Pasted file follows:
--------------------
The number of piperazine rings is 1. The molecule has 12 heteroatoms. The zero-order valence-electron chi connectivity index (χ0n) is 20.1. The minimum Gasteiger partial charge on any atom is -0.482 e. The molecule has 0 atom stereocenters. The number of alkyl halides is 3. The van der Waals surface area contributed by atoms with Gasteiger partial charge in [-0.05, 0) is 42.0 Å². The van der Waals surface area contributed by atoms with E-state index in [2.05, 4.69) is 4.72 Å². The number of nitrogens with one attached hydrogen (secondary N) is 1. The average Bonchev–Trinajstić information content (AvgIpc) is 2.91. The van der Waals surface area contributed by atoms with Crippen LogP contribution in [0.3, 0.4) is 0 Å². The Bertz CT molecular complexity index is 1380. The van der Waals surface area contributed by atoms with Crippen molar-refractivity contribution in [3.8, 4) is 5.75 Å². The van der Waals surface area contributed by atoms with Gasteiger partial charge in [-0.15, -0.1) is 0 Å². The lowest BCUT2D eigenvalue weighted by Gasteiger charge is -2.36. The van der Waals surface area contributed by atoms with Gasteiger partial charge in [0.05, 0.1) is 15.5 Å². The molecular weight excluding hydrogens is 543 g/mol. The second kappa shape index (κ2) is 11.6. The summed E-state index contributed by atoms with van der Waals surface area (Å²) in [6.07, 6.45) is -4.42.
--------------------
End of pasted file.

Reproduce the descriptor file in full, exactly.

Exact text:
The number of piperazine rings is 1. The molecule has 12 heteroatoms. The zero-order valence-electron chi connectivity index (χ0n) is 20.1. The minimum Gasteiger partial charge on any atom is -0.482 e. The molecule has 0 atom stereocenters. The number of alkyl halides is 3. The van der Waals surface area contributed by atoms with Gasteiger partial charge in [-0.05, 0) is 42.0 Å². The van der Waals surface area contributed by atoms with E-state index in [2.05, 4.69) is 4.72 Å². The number of nitrogens with one attached hydrogen (secondary N) is 1. The average Bonchev–Trinajstić information content (AvgIpc) is 2.91. The van der Waals surface area contributed by atoms with Crippen LogP contribution in [0.3, 0.4) is 0 Å². The Bertz CT molecular complexity index is 1380. The van der Waals surface area contributed by atoms with Crippen molar-refractivity contribution in [3.8, 4) is 5.75 Å². The van der Waals surface area contributed by atoms with Gasteiger partial charge in [-0.15, -0.1) is 0 Å². The lowest BCUT2D eigenvalue weighted by Gasteiger charge is -2.36. The van der Waals surface area contributed by atoms with Gasteiger partial charge in [0.05, 0.1) is 15.5 Å². The molecular weight excluding hydrogens is 543 g/mol. The second kappa shape index (κ2) is 11.6. The summed E-state index contributed by atoms with van der Waals surface area (Å²) in [6.07, 6.45) is -4.42.